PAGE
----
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South China Sea Fisheries on the Verge of Ruin: Does This Mean War?

By Ferrazo at English Wikipedia - Own work, Public Domain, Wikimedia

The circumstances afflicting the South China Sea fisheries are leading to a war over natural resources. 

Recent reports are showing that one of the world’s largest fisheries is teetering on the brink of collapse.

The South China Sea area has been hit hard by commercial fishing operations for years and is now unable to sustain fish populations due to the massive harvests. This will make waves across international borders: South China Sea fisheries have long satisfied the demand for most of the tuna in the region.

Because of the constant tightening of fish supply in this once-bountiful area, China has actually deployed its military to keep foreign fishermen out. This especially affects anglers from the Philippines, Vietnam, Taiwan, Malaysia, Brunei, and Indonesia.

Christopher Tubo, a local fisherman from the Philippines, says he quit fishing the area after his friend’s boat was attacked by water cannons from a Chinese vessel.

“One minute you’ll see an airplane, the next thing there’s a naval boat… If we kept going over there, maybe we won’t be able to go home to our families,” says Tubo.

Chinese interference and intimidation tactics have become a huge problem in the region. Tubo is just one of the 320,000 fishermen from the Philippines who are now struggling to make a living operating in South China Sea.

Reports suggest that the problem not only affects the anglers in the Philippines, because Vietnamese fishermen are reporting the same kinds of confrontations with the Chinese coast guard vessels. According to Vietnamese officials, nearly 200 Vietnamese from the island of Ly Son were reportedly attacked by Chinese boats in 2015 alone.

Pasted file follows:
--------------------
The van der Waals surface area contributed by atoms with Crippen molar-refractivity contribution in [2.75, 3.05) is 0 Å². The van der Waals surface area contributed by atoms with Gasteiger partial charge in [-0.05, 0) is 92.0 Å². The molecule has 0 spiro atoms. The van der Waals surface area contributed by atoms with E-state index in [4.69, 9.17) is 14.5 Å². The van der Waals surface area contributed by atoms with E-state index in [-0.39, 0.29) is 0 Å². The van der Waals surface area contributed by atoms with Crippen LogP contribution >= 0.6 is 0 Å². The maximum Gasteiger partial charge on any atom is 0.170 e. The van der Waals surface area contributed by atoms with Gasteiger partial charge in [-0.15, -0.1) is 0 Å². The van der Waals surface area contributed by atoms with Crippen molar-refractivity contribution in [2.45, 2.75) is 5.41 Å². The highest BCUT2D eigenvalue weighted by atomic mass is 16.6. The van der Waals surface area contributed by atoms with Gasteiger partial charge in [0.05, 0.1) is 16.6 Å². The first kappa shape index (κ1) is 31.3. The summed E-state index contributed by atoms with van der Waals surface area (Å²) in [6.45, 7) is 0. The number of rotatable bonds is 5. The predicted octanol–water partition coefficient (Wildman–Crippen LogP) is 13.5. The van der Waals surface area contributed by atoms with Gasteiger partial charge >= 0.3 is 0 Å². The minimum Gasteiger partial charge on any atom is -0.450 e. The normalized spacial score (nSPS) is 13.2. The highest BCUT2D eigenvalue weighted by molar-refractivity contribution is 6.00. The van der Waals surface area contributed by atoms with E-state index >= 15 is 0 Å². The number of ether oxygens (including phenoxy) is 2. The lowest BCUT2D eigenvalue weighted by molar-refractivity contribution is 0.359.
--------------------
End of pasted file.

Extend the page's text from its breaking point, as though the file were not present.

Here is the real issue: the tensions in the area are causing fierce competition for natural resources. The South China Sea is critical for many economic, military, and environmental reasons, and $5.3 trillion in international trade floats across its waters annually. If tensions in the region lead to a war, it could force the two superpowers, China and the United States, to go head to head.

The United States has long been an ally to the Philippines and has been a leader in the push for free and peaceful navigation in the area. However, despite “play nice” efforts by the majority of the countries in the area, China suggests that it has exclusive rights to almost the entire South China Sea.

The claims stem from the fact that historically, the Chinese have exercised jurisdiction and authority in the area. More recently, in 2013, the Philippines brought a case against China, which took place at the Permanent Court of Arbitration in The Hague, Netherlands. China chose not to attend. As a result, the court ruled in favor of the Philippines on most of the claims.

Since then, China has vowed to ignore the process and its rulings.

As tensions rise and the fish supply decreases, more confrontations will surface. As the situation currently stands, it doesn’t look like China has any plans of backing down.

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South China Sea Fisheries on the Verge of Ruin: Does This Mean War?